Early aggressive eradication therapy for intermittent Pseudomonas Aeruginosa airway colonisation in cystic fibrosis patients: 15 years experience

Department of Pediatrics, 5003, Rigshospitalet, Blegdamsvej 9, 2100 Copenhagen, Denmark.
Journal of Cystic Fibrosis (Impact Factor: 3.48). 08/2008; 7(6):523-30. DOI: 10.1016/j.jcf.2008.06.009
Source: PubMed


Since 1989, CF-patients intermittently colonized with Pseudomonas aeruginosa have been treated with inhaled colistin and oral ciprofloxacin in the Copenhagen CF-centre. The study evaluates 15 years results of this treatment.
All isolates of P. aeruginosa from CF-patients intermittently colonized with P. aeruginosa from 1989 to 2003 were identified All anti-P. aeruginosa treatments were evaluated for antibiotics used, treatment duration, pseudomonas-free interval and development of chronic infection. All P. aeruginosa isolates were assessed for resistance and for non-mucoid or mucoid phenotype.
146 CF-patients were included in the study (1106 patient-years). 99 patients had first ever isolate during the study period. Median observation time 7 years (0.1-14.9). 12 patients developed chronic infection. A Kaplan Meyer plot showed protection from chronic infection in up to 80% of patients for up to 15 years. 613 colistin/ciprofloxacin treatments were given. There was no difference in pseudomonas-free interval comparing 3 weeks (5 months) and 3 months (10.4 months) of colistin and ciprofloxacin, but a significant difference compared to no treatment (1.9 months). Patients developing chronic infection had significantly shorter pseudomonas-free interval after treatment of first ever isolate compared to patients remaining intermittently colonized (p<0.003). Treatment failure (P. aeruginosa-positive culture immediately after ended treatment of first ever isolate) was a strong risk factor for development of chronic infection after 3-4 years, OR 5.8. 1093 pseudomonas-isolates were evaluated (86.6% non-mucoid). No colistin-resistance was found. Ciprofloxacin-resistance was found in 4% of isolates.
Treatment of intermittent P. aeruginosa colonization in CF-patients using colistin and ciprofloxacin can protect up to 80% of patients from development of chronic infection for up to 15 years. A positive culture immediately after treatment of first ever isolate is a strong risk factor for development of chronic infection. We found no colistin-resistance and minimal ciprofloxacin-resistance.

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    • "The study was carried out over 44 months as only 16% of the treated patients developed chronic P. aeruginosa infection after 3(1/2) years compared with 72% of the control patients. Hansen et al. [48] included 146 patients and used oral ciprofloxacin (25–50 mg/kg/d) and inhalations of colistin (2 million units TID) for 3 months. A Kaplan Meyer plot showed protection from chronic infection in up to 80% of patients for up to 15 years. "
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    ABSTRACT: The optimal antibiotic regimen is unclear in management of pulmonary infections due to pseudomonas and staphylococcus in cystic fibrosis (CF). We systematically searched all the published literature that has considered the evidence for antimicrobial therapies in CF till June 2013. The key findings were as follows: inhaled antipseudomonal antibiotic improves lung function, and probably the safest/most effective therapy; antistaphylococcal antibiotic prophylaxis increases the risk of acquiring P. aeruginosa; azithromycin significantly improves respiratory function after 6 months of treatment; a 28-day treatment with aztreonam or tobramycin significantly improves respiratory symptoms and pulmonary function; aztreonam lysine might be superior to tobramycin inhaled solution in chronic P. aeruginosa infection; oral ciprofloxacin does not produce additional benefit in those with chronic persistent pseudomonas infection but may have a role in early or first infection. As it is difficult to establish a firm recommendation based on the available evidence, the following factors must be considered for the choice of treatment for each patient: antibiotic related (e.g., safety and efficacy and ease of administration/delivery) and patient related (e.g., age, clinical status, prior use of antibiotics, coinfection by other organisms, and associated comorbidities ones).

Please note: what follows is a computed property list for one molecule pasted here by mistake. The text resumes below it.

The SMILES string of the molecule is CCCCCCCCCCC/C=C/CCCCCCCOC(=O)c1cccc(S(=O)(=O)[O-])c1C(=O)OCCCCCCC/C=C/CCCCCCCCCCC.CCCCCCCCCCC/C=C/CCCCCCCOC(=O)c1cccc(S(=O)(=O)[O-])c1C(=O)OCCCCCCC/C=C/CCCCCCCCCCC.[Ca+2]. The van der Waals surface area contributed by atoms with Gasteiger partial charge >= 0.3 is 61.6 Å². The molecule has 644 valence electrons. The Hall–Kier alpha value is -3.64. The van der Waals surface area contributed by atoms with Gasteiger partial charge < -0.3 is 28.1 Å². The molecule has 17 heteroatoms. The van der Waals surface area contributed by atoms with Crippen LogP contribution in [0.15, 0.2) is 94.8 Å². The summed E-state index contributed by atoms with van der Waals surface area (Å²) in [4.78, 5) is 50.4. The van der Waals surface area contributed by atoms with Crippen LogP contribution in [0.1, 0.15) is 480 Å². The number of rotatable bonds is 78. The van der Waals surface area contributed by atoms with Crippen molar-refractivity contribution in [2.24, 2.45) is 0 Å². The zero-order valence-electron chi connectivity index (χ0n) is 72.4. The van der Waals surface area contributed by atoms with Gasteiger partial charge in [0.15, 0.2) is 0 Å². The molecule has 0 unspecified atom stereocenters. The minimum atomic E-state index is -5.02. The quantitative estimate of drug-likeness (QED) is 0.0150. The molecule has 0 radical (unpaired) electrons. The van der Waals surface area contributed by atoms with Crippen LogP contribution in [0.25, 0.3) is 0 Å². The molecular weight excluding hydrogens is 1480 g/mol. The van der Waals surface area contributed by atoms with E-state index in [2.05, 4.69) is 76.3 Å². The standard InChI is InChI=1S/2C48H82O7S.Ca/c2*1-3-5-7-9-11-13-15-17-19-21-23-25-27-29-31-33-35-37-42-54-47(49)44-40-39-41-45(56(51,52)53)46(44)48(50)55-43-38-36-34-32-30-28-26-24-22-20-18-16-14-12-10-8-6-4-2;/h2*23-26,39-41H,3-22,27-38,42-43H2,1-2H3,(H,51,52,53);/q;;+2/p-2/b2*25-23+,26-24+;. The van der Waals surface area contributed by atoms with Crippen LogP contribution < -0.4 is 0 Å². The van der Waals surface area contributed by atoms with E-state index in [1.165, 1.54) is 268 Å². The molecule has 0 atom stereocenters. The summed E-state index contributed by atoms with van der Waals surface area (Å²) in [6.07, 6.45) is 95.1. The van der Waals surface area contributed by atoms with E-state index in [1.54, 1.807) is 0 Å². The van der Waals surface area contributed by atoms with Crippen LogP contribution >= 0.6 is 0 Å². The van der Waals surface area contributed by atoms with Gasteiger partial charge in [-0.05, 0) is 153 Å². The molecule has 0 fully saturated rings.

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    • "The cytokine concentration and increased influx by neutrophils are inversely correlated with lung function in CF patients, suggestive of the destructive neutrophil-induced inflammatory response (Sagel et al. 2002; Picinin et al. 2010). Prophylactic aggressive antibiotic regimens, usually consisting of 2 different antibiotic classes (e.g., colistin, aminoglycosides [tobramycin], and fluoroquinolones) are highly recommended for CF patients to delay P. aeruginosa lung colonization (Doring and Hoiby 2004; Hansen et al. 2008). Once the infections are confirmed, maintenance antibiotics are administered to reduce morbidity and increase pulmonary function (Ramsey et al. 1999; Equi et al. 2002). "
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    • "It has been previously observed that aerosol antibiotic treatment is also efficient when lower antibiotic drug concentration is administered.22–26 Several aerosol antibiotics are currently approved, including tobramycin,26–33 aztreonam lysine,34–40 and colistimethate sodium,41–46 and other new formulations are under development, including polymyxins,47 aminoglycosides,48–53 fluoroquinolones,54,55 and fosfomycin.56 Several respiratory diseases, including chronic obstructive pulmonary disease, asthma, and cystic fibrosis, show changes in parameters of the respiratory system, eg, sputum viscosity. "
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